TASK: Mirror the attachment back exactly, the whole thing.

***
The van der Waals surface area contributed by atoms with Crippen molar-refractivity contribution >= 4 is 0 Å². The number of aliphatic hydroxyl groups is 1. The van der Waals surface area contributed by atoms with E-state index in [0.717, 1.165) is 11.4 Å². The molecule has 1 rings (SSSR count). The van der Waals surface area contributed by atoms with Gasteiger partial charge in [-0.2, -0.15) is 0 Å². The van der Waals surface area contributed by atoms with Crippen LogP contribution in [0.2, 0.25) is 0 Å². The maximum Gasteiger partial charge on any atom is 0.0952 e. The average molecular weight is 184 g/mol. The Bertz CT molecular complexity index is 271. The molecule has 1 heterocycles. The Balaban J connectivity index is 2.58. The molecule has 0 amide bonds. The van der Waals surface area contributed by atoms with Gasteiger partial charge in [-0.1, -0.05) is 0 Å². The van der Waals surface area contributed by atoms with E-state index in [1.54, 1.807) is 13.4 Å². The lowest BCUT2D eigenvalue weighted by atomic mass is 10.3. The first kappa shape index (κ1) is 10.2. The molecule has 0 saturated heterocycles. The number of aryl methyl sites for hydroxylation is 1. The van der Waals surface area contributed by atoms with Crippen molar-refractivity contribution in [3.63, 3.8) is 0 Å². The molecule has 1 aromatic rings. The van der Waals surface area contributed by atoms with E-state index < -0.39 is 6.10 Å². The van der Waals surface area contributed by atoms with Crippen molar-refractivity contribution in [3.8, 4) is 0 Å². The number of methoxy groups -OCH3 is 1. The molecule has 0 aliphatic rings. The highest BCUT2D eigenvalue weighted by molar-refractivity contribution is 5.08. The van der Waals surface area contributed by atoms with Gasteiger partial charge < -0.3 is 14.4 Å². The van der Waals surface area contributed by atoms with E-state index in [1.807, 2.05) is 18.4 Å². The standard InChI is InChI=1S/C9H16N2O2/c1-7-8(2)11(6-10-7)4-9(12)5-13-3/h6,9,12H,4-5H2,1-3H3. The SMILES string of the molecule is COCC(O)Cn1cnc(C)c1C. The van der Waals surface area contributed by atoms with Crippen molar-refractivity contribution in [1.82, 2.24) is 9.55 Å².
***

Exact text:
The van der Waals surface area contributed by atoms with Crippen molar-refractivity contribution >= 4 is 0 Å². The number of aliphatic hydroxyl groups is 1. The van der Waals surface area contributed by atoms with E-state index in [0.717, 1.165) is 11.4 Å². The molecule has 1 rings (SSSR count). The van der Waals surface area contributed by atoms with Gasteiger partial charge in [-0.2, -0.15) is 0 Å². The van der Waals surface area contributed by atoms with Crippen LogP contribution in [0.2, 0.25) is 0 Å². The maximum Gasteiger partial charge on any atom is 0.0952 e. The average molecular weight is 184 g/mol. The Bertz CT molecular complexity index is 271. The molecule has 1 heterocycles. The Balaban J connectivity index is 2.58. The molecule has 0 amide bonds. The van der Waals surface area contributed by atoms with Gasteiger partial charge in [-0.1, -0.05) is 0 Å². The van der Waals surface area contributed by atoms with E-state index in [1.54, 1.807) is 13.4 Å². The lowest BCUT2D eigenvalue weighted by atomic mass is 10.3. The first kappa shape index (κ1) is 10.2. The molecule has 0 saturated heterocycles. The number of aryl methyl sites for hydroxylation is 1. The van der Waals surface area contributed by atoms with Crippen molar-refractivity contribution in [3.63, 3.8) is 0 Å². The molecule has 1 aromatic rings. The van der Waals surface area contributed by atoms with E-state index < -0.39 is 6.10 Å². The van der Waals surface area contributed by atoms with Crippen molar-refractivity contribution in [3.8, 4) is 0 Å². The number of methoxy groups -OCH3 is 1. The molecule has 0 aliphatic rings. The highest BCUT2D eigenvalue weighted by molar-refractivity contribution is 5.08. The van der Waals surface area contributed by atoms with Gasteiger partial charge < -0.3 is 14.4 Å². The van der Waals surface area contributed by atoms with E-state index in [1.807, 2.05) is 18.4 Å². The standard InChI is InChI=1S/C9H16N2O2/c1-7-8(2)11(6-10-7)4-9(12)5-13-3/h6,9,12H,4-5H2,1-3H3. The SMILES string of the molecule is COCC(O)Cn1cnc(C)c1C. The van der Waals surface area contributed by atoms with Crippen molar-refractivity contribution in [1.82, 2.24) is 9.55 Å².